1. Preferable Titles for LLCs
2. Titles That Are Better Avoided
3. LLC Members Versus Member Managers
4. Some More LLC Titles

What are the owners of an LLC called? The owners of an LLC are called its members. Depending upon the size of the organization, an LLC member can assume a position resembling a partner, passive investor, or a sole proprietor.

Some of the names that members of an LLC can take up include the following:

  • Sole Proprietor: The IRS considers the owner of a one-member LLC as a sole proprietor. Despite protection of their personal assets against the debts of the company, a single-member LLC owner must be responsible for all functions of the LLC. They cannot draw salary since the business profits are considered personal income and are subject to self-employment taxes.
  • Partners: All LLCs with more than one member are treated as partnerships for the purpose of federal taxes. Any profit or loss arising from the business is divided among the partners in proportion to their personal investment and level of involvement in business activities.
  • Member Managers: According to the IRS, any individual with the authority to make decisions with regards to the management of the business can be termed as a member manager. The IRS requires a member manager to sign the informational return in Form 1065. If an LLC does not assign a member manager, the IRS considers all the owners as member managers.
  • Passive Members: A passive member's involvement in an LLC is only by virtue of their initial investment. Passive members have no rights whatsoever over the management or the general operating procedures of an LLC. A passive member's share of profit is free from self-employment taxes.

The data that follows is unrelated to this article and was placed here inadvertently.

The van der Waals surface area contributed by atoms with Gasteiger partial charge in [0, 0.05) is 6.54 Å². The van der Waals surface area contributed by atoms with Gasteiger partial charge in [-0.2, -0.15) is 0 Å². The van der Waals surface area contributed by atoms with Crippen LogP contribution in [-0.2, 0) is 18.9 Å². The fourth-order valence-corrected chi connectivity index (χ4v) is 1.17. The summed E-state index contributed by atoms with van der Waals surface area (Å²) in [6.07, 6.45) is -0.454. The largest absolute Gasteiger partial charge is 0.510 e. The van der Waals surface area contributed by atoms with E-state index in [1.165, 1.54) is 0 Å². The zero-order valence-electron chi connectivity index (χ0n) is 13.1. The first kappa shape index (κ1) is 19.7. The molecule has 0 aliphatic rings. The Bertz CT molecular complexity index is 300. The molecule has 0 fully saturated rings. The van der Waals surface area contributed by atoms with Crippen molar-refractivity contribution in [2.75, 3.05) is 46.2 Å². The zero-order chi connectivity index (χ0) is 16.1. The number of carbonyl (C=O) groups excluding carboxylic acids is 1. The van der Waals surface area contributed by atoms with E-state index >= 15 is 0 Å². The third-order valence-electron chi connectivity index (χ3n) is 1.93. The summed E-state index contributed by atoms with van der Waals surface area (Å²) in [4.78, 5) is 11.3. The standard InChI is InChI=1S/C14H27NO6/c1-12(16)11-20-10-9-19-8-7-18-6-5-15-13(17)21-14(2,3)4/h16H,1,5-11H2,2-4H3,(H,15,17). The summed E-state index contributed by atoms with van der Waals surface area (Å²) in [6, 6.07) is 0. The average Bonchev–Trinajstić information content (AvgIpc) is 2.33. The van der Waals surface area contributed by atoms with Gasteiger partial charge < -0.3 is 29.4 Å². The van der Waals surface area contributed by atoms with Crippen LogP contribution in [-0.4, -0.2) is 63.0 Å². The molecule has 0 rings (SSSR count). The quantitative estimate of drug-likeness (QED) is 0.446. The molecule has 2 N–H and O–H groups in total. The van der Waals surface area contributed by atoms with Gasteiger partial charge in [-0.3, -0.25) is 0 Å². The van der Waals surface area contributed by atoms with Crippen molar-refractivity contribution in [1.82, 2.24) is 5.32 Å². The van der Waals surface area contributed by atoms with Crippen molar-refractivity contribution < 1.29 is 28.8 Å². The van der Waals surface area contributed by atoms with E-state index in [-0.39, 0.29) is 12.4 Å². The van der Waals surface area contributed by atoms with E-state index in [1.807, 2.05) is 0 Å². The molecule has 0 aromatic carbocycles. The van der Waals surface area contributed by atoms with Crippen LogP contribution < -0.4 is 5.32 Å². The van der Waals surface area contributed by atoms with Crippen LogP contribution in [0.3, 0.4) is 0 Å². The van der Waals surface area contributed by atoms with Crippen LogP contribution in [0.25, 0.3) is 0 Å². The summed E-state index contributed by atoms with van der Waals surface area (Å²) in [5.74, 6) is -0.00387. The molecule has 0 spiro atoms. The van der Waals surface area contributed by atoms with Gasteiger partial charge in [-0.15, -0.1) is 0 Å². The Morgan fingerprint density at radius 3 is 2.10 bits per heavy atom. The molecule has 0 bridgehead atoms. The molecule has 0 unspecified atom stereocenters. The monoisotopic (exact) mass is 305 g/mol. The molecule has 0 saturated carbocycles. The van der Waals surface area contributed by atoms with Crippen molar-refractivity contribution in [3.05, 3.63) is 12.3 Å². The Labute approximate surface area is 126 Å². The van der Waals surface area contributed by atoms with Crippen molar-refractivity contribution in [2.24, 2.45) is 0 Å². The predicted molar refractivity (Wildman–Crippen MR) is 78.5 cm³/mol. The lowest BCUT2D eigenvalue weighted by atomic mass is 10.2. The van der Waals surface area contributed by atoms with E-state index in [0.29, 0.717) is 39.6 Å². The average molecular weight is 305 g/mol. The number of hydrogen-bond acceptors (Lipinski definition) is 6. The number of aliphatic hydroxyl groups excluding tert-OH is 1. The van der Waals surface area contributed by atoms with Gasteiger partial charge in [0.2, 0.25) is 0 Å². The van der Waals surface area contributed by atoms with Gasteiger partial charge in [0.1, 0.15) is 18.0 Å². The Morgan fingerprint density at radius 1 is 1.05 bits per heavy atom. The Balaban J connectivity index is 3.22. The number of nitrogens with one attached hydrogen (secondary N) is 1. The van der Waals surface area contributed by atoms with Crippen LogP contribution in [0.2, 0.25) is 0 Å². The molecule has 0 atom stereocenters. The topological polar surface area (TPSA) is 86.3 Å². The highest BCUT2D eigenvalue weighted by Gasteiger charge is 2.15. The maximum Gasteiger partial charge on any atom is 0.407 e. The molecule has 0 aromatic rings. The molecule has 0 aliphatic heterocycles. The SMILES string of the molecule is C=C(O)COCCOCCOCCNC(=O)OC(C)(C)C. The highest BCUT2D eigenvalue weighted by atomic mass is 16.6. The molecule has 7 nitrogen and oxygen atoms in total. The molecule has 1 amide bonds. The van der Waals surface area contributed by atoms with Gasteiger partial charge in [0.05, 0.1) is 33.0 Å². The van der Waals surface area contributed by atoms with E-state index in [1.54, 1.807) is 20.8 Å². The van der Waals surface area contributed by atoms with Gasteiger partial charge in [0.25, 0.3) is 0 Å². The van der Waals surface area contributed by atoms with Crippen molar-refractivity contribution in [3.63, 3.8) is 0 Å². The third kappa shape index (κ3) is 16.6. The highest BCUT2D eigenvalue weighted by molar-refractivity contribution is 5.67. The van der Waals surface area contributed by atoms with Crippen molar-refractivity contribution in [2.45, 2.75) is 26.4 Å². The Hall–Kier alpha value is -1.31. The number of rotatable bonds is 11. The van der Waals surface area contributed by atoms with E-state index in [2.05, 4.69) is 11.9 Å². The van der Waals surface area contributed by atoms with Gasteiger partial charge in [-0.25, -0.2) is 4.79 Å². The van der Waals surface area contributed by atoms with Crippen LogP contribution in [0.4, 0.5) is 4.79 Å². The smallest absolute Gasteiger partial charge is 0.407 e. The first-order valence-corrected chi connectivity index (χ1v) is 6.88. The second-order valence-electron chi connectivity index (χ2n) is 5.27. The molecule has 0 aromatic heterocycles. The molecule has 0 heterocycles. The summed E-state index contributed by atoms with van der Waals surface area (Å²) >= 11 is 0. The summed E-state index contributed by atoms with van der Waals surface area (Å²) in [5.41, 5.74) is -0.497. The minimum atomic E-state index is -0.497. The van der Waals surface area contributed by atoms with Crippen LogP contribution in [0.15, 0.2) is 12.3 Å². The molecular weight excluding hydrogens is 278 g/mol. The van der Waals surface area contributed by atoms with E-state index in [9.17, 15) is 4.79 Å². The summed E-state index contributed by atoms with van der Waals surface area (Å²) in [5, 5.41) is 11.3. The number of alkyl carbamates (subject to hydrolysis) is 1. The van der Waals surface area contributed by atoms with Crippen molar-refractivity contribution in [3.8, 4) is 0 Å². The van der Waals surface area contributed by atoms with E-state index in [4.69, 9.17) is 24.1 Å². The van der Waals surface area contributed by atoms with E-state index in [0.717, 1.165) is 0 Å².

The fact that one is not bound by hard and fast rules when it comes to naming the various positions of responsibilities in an LLC works to its advantage, especially in the case of startups where the entrepreneurs would prefer keeping a low-key title rather than high-sounding corporate terms like CEO and president.

Preferable Titles for LLCs

The primary purpose of any official title is to convey the exact nature of your job and responsibilities. Accordingly, your title should reflect your authority and the decision-making power that you yield. In addition to this, your title should not be misleading or confusing. If there are only a few members in an LLC, the title of owner would be enough to clarify your position. Similarly, terms like principal, managing member, and president leave no space for assumption when it comes to the exact role of an individual in an LLC setup.

Titles That Are Better Avoided

Some of the titles prevalent in today's LLC structure are such that you should better avoid them in order to aid clarity and get rid of redundant titles that do not make sense.

  • Managing Partner: Managing partner, or for that matter any title with partner, should be a no go as far as titles in LLCs are concerned. The term partner suggests that you are liable for any mishaps in the operational procedure of the LLC even if you are not a party to the decision that led to it.
  • Proprietor: This is yet another popular title in the market today. Just like the term partner, the title of proprietor does not provide any protection from liability.
  • Some fun titles popular among millennial startups may be attractive to a certain demographic but may hamper a pan-demographic appeal. You should avoid them, too.

LLC Members Versus Member Managers

Anybody with an ownership interest in an LLC is a member. Unless specifically mentioned, all the members of the LLC have an active role to play in the business operations of the business. In some cases, one or more members are designated to oversee the operations. These members are then referred to as managing members.

Some More LLC Titles

  • Shareholders hold shares of the LLC but have limited rights when compared to a member.
  • You may appoint corporate officers such as vice president and treasurer, but their power would be determined by the members.
  • Registered agents are usually a third-party appointed to handle official governmental documents on behalf of the LLC.

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